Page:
Day 9 — Wednesday

I set a timer for 15 minutes. When I came to check on him he was calm, but still not playing. I checked him out.

Day 10 — Thursday

I checked on L after 15 minutes and was shocked to find him playing! I snuck back upstairs and walked for 10 more minutes. L was so proud when I picked him up, saying “I played with toys!


Day 11 — Monday

L was excited to go back to school. He stayed and played for 20 minutes.

Day 12 — Tuesday

This was our landmark day—L entered the classroom waving bye and immediately began playing. This was his first drop off without any tears! I stayed away for 30 minutes.

As you can see, it’s taken a lot of time, patience, and very minimal exercise expectation on my part to help L adjust to the gym childcare. It’s been a month since we first started and he usually plays happily for 45-60 minutes 4 days/week at the gym now. He still has sad drop-offs occasionally but usually enjoys playing and is always excited to go to school now!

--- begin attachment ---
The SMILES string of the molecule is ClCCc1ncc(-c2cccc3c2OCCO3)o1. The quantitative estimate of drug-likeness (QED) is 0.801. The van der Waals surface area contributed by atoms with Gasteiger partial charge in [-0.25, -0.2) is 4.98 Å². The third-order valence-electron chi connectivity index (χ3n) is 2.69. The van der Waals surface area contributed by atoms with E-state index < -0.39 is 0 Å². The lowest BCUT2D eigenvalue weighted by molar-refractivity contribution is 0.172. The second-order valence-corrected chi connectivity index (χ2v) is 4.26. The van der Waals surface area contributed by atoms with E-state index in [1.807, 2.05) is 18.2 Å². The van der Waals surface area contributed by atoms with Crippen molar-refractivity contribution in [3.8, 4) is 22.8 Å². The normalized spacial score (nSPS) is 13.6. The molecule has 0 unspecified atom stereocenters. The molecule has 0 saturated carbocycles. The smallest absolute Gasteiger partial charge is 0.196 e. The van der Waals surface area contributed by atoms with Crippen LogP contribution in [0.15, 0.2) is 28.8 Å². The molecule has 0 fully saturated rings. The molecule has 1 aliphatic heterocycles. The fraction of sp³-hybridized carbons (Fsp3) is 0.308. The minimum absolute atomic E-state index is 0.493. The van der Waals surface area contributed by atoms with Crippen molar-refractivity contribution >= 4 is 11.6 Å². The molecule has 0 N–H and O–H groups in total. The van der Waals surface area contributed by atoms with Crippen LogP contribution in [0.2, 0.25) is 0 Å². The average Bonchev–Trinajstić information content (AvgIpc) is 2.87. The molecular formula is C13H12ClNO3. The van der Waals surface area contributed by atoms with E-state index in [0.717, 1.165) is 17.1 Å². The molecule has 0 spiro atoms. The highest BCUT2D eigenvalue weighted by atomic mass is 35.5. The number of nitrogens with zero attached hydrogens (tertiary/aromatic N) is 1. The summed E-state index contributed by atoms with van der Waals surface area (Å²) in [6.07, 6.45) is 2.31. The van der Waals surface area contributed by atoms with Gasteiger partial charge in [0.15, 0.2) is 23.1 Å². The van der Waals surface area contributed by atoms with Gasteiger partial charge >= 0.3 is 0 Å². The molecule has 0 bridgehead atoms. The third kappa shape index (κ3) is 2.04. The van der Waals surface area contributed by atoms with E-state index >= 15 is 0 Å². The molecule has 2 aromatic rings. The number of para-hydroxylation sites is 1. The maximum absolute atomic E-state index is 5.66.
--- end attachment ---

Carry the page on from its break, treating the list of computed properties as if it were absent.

I’m so proud of how far he has come in the past month and hope this new routine helps him continue to grow in confidence and independence.

If you’re contemplating a childcare change for your toddler, perhaps some of these tips will help your child’s adjustment too. We’d love to hear from you! 

As always, you’ve got this parenting thing! And we’re here to help you through the little bumps along the way, like trying to get a workout in.  😍

Meet Ann

I'm a child development specialist, parent coach and teacher trainer. I've cared for countless babies in child development programs, plus 3 kids, 3 grand babies and 5 foster babies! I LOVE babies and would come hold yours if I could. ❤️